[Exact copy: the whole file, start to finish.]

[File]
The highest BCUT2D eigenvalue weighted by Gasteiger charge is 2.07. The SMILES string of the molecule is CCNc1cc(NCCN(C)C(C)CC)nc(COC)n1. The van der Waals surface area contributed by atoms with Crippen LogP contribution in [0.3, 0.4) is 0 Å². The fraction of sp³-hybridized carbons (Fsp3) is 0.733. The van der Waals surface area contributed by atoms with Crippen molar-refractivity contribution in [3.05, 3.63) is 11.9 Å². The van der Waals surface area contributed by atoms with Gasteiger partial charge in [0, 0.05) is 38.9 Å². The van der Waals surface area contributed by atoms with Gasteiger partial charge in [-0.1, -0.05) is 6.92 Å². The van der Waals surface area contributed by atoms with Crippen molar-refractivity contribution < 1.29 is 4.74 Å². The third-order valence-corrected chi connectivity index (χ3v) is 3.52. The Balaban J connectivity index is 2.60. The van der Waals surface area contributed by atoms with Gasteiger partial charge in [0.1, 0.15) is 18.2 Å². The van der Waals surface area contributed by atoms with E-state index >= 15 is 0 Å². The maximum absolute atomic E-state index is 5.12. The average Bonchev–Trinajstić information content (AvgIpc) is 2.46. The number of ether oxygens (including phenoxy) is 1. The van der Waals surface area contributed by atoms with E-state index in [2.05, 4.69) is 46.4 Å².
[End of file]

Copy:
The highest BCUT2D eigenvalue weighted by Gasteiger charge is 2.07. The SMILES string of the molecule is CCNc1cc(NCCN(C)C(C)CC)nc(COC)n1. The van der Waals surface area contributed by atoms with Crippen LogP contribution in [0.3, 0.4) is 0 Å². The fraction of sp³-hybridized carbons (Fsp3) is 0.733. The van der Waals surface area contributed by atoms with Crippen molar-refractivity contribution in [3.05, 3.63) is 11.9 Å². The van der Waals surface area contributed by atoms with Gasteiger partial charge in [0, 0.05) is 38.9 Å². The van der Waals surface area contributed by atoms with Gasteiger partial charge in [-0.1, -0.05) is 6.92 Å². The van der Waals surface area contributed by atoms with Crippen molar-refractivity contribution < 1.29 is 4.74 Å². The third-order valence-corrected chi connectivity index (χ3v) is 3.52. The Balaban J connectivity index is 2.60. The van der Waals surface area contributed by atoms with Gasteiger partial charge in [0.1, 0.15) is 18.2 Å². The van der Waals surface area contributed by atoms with E-state index >= 15 is 0 Å². The maximum absolute atomic E-state index is 5.12. The average Bonchev–Trinajstić information content (AvgIpc) is 2.46. The number of ether oxygens (including phenoxy) is 1. The van der Waals surface area contributed by atoms with E-state index in [2.05, 4.69) is 46.4 Å².